Tired of the lack of expressiveness of mainstream programming languages of the day and of the slowness of experimental languages, AT&T researcher Bjarne Stroustrup built the first version of C++ in 1983. C++ combines the expressive power of OOP (object-oriented programming) with the speed, compactness, and flexibility of C, its systems programming language predecessor, which was invented at AT&T ten years earlier. C++ matches C in efficiency and adds facilities for building larger, more easily maintained, and more reliable systems.
Stroustrup's creation, originally intended to improve the working lives of his colleagues, rapidly became one of the most influential programming languages in industry and academia worldwide. Today, upwards of a million programmers use C++ to write software for machines ranging from PCs to supercomputers. If you have used a computer, you have almost certainly used a program written in C++. Most PC and Internet users do so daily. C++ is even used for software in gadgets such as cameras and elevators, which are not usually associated with computers and programming.
At AT&T, C++ has become embedded in transmission, switching, and operations systems. C++ is also used in scientific programming, data analysis, simulation, and other mainstays of telecommunications research. Constant research and refinement have kept C++ in the front line of systems development to this day.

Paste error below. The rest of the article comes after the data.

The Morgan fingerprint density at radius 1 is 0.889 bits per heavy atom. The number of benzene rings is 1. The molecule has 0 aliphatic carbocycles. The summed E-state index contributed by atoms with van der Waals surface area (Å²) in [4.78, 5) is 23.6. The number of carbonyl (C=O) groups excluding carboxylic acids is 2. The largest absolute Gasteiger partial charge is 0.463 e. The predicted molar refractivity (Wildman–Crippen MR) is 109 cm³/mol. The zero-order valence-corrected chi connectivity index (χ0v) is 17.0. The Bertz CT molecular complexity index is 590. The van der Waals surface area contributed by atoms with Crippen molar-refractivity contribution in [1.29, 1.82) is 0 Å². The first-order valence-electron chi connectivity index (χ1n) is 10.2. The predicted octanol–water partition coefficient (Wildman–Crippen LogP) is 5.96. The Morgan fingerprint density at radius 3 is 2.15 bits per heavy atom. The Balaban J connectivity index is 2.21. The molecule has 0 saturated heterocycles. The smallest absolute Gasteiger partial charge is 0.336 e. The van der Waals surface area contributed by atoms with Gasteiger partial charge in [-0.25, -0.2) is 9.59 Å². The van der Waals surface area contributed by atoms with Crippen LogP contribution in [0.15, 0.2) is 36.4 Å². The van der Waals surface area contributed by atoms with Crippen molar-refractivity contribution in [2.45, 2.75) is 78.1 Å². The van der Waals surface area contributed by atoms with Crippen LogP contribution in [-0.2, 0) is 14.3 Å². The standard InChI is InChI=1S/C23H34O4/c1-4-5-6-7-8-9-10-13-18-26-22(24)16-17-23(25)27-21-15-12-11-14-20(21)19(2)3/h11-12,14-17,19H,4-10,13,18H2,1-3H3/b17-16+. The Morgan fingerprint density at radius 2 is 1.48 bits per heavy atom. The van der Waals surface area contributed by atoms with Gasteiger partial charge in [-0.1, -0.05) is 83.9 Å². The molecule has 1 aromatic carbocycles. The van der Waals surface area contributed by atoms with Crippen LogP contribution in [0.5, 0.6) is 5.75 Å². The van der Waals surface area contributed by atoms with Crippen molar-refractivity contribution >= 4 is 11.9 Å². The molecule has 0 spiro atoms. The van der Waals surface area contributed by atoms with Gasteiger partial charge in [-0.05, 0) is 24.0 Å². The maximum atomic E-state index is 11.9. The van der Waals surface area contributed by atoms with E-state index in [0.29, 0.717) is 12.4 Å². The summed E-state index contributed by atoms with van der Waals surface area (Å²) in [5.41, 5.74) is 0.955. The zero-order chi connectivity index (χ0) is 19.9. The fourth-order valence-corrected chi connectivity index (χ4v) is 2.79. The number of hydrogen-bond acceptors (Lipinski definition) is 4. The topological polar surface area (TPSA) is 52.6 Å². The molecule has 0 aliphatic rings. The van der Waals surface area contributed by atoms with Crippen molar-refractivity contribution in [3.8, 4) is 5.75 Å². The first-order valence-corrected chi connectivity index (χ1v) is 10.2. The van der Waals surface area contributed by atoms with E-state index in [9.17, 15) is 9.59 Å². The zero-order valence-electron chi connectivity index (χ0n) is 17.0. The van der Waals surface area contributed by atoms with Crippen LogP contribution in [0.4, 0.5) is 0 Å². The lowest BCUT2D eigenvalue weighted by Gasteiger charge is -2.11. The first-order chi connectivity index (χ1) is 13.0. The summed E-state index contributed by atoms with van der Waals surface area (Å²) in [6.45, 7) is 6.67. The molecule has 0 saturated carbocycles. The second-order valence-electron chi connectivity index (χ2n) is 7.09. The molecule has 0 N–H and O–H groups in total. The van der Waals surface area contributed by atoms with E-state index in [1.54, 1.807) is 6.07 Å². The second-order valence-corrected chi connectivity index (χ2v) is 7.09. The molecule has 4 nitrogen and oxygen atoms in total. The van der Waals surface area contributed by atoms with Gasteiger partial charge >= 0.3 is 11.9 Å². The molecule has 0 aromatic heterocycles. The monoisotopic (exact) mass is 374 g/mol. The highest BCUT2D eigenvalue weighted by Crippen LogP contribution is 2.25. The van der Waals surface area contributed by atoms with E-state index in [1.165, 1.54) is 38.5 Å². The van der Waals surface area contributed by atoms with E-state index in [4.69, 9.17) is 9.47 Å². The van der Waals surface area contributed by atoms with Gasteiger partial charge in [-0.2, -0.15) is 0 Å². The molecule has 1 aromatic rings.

In The Design and Evolution of C++ (1994), Bjarne Stroustrup describes some rules that he uses for the design of C++:
- C++ is designed to be a statically typed, general-purpose language that is as efficient and portable as C
- C++ is designed to directly and comprehensively support multiple programming styles (procedural programming, data abstraction, object-oriented programming, and generic programming)
- C++ is designed to give the programmer choice, even if this makes it possible for the programmer to choose incorrectly
- C++ is designed to be as compatible with C as possible, therefore providing a smooth transition from C
- C++ avoids features that are platform specific or not general purpose
- C++ does not incur overhead for features that are not used (the "zero-overhead principle")
- C++ is designed to function without a sophisticated programming environment